As a result, the excessive fuel can make its way to the catalytic converter, which over time causes the catalytic converter to become clogged.

There is a saying that a car that smells like rotten eggs is a sign of a car that is running rich.

However, even if the root of the problem is a bad fuel pressure- or oxygen sensor, chances are you’ll need to have your catalytic converter replaced too. The best way to confirm this is to take your car to a mechanic. They will be able to diagnose it for you.

3. Old Transmission Fluid

While this is not very common, old or dirty transmission fluid may be responsible for the smell if it starts seeping into places it shouldn’t be and onto hot engine parts where it burns. This problem is typically only occurring in manual cars. But nevertheless, it means the transmission fluid is coming from somewhere, and you should address the leak as soon as possible and replace any worn-out gaskets or seals.

The best way to prevent this is to ensure your transmission fluid is in good condition by regularly changing it according to the manufacturer’s recommendations.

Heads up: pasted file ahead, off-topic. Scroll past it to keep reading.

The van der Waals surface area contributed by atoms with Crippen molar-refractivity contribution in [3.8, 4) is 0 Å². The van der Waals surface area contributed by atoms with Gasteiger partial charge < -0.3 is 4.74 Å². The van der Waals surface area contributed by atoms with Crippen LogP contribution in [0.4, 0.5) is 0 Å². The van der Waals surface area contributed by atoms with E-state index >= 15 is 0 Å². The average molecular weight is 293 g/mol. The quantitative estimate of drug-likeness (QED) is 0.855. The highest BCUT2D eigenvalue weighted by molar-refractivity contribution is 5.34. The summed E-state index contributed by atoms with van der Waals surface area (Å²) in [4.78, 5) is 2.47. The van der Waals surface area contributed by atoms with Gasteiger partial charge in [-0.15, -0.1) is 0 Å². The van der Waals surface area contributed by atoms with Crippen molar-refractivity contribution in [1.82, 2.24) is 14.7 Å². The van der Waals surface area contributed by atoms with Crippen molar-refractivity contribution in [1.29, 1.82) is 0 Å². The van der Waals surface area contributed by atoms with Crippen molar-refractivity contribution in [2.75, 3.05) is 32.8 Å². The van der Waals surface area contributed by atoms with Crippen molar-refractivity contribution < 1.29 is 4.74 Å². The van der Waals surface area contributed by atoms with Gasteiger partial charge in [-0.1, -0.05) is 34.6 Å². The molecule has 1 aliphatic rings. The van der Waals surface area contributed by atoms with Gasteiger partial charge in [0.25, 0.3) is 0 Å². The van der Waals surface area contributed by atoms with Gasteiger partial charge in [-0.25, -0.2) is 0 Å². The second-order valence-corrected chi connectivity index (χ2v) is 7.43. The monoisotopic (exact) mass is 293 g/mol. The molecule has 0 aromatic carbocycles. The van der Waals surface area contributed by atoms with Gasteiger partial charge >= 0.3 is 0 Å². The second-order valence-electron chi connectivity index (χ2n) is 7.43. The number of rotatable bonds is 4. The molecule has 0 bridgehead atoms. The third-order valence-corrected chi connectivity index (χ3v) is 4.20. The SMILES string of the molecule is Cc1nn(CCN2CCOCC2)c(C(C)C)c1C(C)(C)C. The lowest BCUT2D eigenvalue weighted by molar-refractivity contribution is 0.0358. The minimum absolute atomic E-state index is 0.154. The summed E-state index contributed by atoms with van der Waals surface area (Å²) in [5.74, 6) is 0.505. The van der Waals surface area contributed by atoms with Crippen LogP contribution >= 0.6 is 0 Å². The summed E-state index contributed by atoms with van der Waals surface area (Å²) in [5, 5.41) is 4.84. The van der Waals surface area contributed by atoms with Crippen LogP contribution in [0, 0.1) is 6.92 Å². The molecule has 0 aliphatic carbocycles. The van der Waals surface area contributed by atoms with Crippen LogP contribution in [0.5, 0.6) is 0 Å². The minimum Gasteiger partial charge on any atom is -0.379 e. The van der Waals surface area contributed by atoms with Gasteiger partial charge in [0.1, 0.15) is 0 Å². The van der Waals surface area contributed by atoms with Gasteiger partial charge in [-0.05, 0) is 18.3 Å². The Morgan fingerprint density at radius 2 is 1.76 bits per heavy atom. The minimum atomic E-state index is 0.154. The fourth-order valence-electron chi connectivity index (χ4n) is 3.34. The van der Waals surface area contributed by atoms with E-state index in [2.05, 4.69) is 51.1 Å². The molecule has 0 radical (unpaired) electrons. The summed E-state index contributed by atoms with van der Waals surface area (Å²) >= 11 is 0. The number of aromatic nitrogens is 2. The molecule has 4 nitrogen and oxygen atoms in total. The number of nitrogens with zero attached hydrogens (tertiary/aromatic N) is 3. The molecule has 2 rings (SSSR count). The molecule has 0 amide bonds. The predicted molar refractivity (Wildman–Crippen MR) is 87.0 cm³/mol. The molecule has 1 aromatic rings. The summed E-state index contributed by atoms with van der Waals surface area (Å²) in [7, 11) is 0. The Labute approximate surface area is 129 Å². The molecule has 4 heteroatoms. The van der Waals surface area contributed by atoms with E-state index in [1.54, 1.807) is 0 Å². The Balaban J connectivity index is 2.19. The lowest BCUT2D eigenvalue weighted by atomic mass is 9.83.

How to Get Rid of Rotten Egg Smell In Car?

The only way to get rid of rotten egg smell in your car is to identify and replace the faulty part causing the smell. This could be the catalytic converter, fuel pressure sensor, oxygen sensor, or old transmission fluid. Once you have replaced the faulty part, the smell should disappear.

Here’s how to troubleshoot the cause:

A faulty fuel pressure sensor or oxygen sensor should trigger a check engine light in most cases and, therefore, also throw a trouble code. The same goes for a catalytic converter if it’s clogged enough.

So the first thing you’ll want to do is to look for any OBD (On-Board Diagnostics) codes. And for this you’ll need a scanning tool.

Most times, your local auto repair store, such as AutoZone, will read the codes for you for free. But if you prefer to do it yourself, you can purchase your own OBD scanner for a reasonable price.

These OBD scanners are great tools that will often reveal a lot about what is wrong with your vehicle and, in your case, the faulty part causing the smell. However, if there’s no check engine light or trouble codes, it doesn’t necessarily mean your car is fine, just that it gets harder to determine the cause.